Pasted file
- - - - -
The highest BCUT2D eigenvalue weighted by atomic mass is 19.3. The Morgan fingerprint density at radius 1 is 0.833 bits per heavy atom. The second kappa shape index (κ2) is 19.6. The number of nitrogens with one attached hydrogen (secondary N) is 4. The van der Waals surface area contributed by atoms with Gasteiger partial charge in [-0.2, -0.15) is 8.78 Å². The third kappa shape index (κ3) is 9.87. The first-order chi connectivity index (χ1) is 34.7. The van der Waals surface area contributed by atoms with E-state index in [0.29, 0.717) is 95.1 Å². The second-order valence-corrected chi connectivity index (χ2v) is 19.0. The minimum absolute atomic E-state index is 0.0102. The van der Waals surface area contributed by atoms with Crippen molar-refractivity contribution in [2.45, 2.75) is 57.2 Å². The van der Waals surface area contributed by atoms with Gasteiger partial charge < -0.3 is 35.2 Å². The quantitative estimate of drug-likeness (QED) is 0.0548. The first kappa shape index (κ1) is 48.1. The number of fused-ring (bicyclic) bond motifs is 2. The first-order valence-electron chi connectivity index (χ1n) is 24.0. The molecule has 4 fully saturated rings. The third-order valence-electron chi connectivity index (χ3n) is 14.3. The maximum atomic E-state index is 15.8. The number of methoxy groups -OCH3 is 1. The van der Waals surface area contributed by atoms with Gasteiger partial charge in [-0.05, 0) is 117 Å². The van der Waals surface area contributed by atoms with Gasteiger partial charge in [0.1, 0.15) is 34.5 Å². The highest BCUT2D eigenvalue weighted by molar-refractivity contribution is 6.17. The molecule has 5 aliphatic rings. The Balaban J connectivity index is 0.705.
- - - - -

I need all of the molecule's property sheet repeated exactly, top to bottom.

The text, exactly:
The highest BCUT2D eigenvalue weighted by atomic mass is 19.3. The Morgan fingerprint density at radius 1 is 0.833 bits per heavy atom. The second kappa shape index (κ2) is 19.6. The number of nitrogens with one attached hydrogen (secondary N) is 4. The van der Waals surface area contributed by atoms with Gasteiger partial charge in [-0.2, -0.15) is 8.78 Å². The third kappa shape index (κ3) is 9.87. The first-order chi connectivity index (χ1) is 34.7. The van der Waals surface area contributed by atoms with E-state index in [0.29, 0.717) is 95.1 Å². The second-order valence-corrected chi connectivity index (χ2v) is 19.0. The minimum absolute atomic E-state index is 0.0102. The van der Waals surface area contributed by atoms with Crippen molar-refractivity contribution in [2.45, 2.75) is 57.2 Å². The van der Waals surface area contributed by atoms with Gasteiger partial charge < -0.3 is 35.2 Å². The quantitative estimate of drug-likeness (QED) is 0.0548. The first kappa shape index (κ1) is 48.1. The number of fused-ring (bicyclic) bond motifs is 2. The first-order valence-electron chi connectivity index (χ1n) is 24.0. The molecule has 4 fully saturated rings. The third-order valence-electron chi connectivity index (χ3n) is 14.3. The maximum atomic E-state index is 15.8. The number of methoxy groups -OCH3 is 1. The van der Waals surface area contributed by atoms with Gasteiger partial charge in [-0.05, 0) is 117 Å². The van der Waals surface area contributed by atoms with Gasteiger partial charge in [0.1, 0.15) is 34.5 Å². The highest BCUT2D eigenvalue weighted by molar-refractivity contribution is 6.17. The molecule has 5 aliphatic rings. The Balaban J connectivity index is 0.705.